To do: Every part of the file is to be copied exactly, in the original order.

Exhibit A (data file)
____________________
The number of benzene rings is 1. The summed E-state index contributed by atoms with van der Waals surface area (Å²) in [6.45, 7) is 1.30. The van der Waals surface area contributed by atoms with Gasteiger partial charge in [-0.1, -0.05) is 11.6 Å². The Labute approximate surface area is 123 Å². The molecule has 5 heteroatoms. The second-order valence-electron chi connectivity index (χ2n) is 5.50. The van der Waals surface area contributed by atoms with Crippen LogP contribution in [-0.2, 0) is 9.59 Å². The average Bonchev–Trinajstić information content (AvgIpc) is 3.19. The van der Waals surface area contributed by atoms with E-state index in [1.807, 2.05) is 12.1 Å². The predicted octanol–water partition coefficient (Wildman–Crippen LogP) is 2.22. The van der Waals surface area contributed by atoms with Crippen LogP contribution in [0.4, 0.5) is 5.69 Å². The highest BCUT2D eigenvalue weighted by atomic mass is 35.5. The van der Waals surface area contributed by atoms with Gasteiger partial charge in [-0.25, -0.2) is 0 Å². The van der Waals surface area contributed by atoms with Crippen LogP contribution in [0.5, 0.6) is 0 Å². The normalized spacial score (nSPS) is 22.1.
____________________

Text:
The number of benzene rings is 1. The summed E-state index contributed by atoms with van der Waals surface area (Å²) in [6.45, 7) is 1.30. The van der Waals surface area contributed by atoms with Gasteiger partial charge in [-0.1, -0.05) is 11.6 Å². The Labute approximate surface area is 123 Å². The molecule has 5 heteroatoms. The second-order valence-electron chi connectivity index (χ2n) is 5.50. The van der Waals surface area contributed by atoms with Crippen LogP contribution in [-0.2, 0) is 9.59 Å². The average Bonchev–Trinajstić information content (AvgIpc) is 3.19. The van der Waals surface area contributed by atoms with E-state index in [1.807, 2.05) is 12.1 Å². The predicted octanol–water partition coefficient (Wildman–Crippen LogP) is 2.22. The van der Waals surface area contributed by atoms with Crippen LogP contribution in [0.4, 0.5) is 5.69 Å². The highest BCUT2D eigenvalue weighted by atomic mass is 35.5. The van der Waals surface area contributed by atoms with Gasteiger partial charge in [-0.25, -0.2) is 0 Å². The van der Waals surface area contributed by atoms with Crippen LogP contribution in [0.5, 0.6) is 0 Å². The normalized spacial score (nSPS) is 22.1.